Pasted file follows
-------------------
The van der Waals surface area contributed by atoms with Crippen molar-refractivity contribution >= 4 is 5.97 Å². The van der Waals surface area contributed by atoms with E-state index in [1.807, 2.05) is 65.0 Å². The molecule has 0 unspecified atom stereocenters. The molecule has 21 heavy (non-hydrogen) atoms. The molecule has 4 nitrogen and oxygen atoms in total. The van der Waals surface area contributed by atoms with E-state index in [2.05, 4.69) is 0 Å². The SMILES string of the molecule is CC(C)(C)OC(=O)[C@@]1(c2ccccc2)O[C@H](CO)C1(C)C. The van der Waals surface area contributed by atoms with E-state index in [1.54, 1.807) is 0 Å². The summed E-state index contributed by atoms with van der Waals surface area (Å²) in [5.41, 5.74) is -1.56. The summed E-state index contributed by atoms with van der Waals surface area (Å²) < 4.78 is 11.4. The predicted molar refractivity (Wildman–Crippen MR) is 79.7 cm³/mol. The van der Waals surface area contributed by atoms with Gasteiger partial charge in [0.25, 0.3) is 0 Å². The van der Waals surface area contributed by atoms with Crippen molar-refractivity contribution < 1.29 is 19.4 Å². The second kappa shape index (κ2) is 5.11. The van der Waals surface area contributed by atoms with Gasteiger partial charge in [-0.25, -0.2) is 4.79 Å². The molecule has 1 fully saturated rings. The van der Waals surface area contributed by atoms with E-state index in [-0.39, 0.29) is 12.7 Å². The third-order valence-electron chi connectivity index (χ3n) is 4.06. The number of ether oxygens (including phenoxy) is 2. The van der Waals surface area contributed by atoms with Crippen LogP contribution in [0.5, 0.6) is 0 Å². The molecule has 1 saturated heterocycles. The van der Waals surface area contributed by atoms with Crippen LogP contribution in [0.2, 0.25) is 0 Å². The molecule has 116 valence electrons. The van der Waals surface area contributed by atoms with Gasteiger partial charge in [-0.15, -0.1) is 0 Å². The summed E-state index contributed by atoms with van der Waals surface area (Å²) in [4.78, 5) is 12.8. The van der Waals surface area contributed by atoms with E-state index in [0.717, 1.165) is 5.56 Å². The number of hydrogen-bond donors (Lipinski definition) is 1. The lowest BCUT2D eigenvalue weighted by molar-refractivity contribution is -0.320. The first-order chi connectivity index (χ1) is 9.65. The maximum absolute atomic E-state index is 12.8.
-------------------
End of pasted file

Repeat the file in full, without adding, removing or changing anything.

The van der Waals surface area contributed by atoms with Crippen molar-refractivity contribution >= 4 is 5.97 Å². The van der Waals surface area contributed by atoms with E-state index in [1.807, 2.05) is 65.0 Å². The molecule has 0 unspecified atom stereocenters. The molecule has 21 heavy (non-hydrogen) atoms. The molecule has 4 nitrogen and oxygen atoms in total. The van der Waals surface area contributed by atoms with E-state index in [2.05, 4.69) is 0 Å². The SMILES string of the molecule is CC(C)(C)OC(=O)[C@@]1(c2ccccc2)O[C@H](CO)C1(C)C. The van der Waals surface area contributed by atoms with E-state index in [1.54, 1.807) is 0 Å². The summed E-state index contributed by atoms with van der Waals surface area (Å²) in [5.41, 5.74) is -1.56. The summed E-state index contributed by atoms with van der Waals surface area (Å²) < 4.78 is 11.4. The predicted molar refractivity (Wildman–Crippen MR) is 79.7 cm³/mol. The van der Waals surface area contributed by atoms with Gasteiger partial charge in [0.25, 0.3) is 0 Å². The van der Waals surface area contributed by atoms with Crippen molar-refractivity contribution < 1.29 is 19.4 Å². The second kappa shape index (κ2) is 5.11. The van der Waals surface area contributed by atoms with Gasteiger partial charge in [-0.25, -0.2) is 4.79 Å². The molecule has 1 fully saturated rings. The van der Waals surface area contributed by atoms with E-state index in [-0.39, 0.29) is 12.7 Å². The third-order valence-electron chi connectivity index (χ3n) is 4.06. The number of ether oxygens (including phenoxy) is 2. The van der Waals surface area contributed by atoms with Crippen LogP contribution in [0.5, 0.6) is 0 Å². The molecule has 1 saturated heterocycles. The van der Waals surface area contributed by atoms with Crippen LogP contribution in [0.2, 0.25) is 0 Å². The molecule has 116 valence electrons. The van der Waals surface area contributed by atoms with Gasteiger partial charge in [-0.15, -0.1) is 0 Å². The summed E-state index contributed by atoms with van der Waals surface area (Å²) in [4.78, 5) is 12.8. The van der Waals surface area contributed by atoms with E-state index in [0.717, 1.165) is 5.56 Å². The number of hydrogen-bond donors (Lipinski definition) is 1. The lowest BCUT2D eigenvalue weighted by molar-refractivity contribution is -0.320. The first-order chi connectivity index (χ1) is 9.65. The maximum absolute atomic E-state index is 12.8.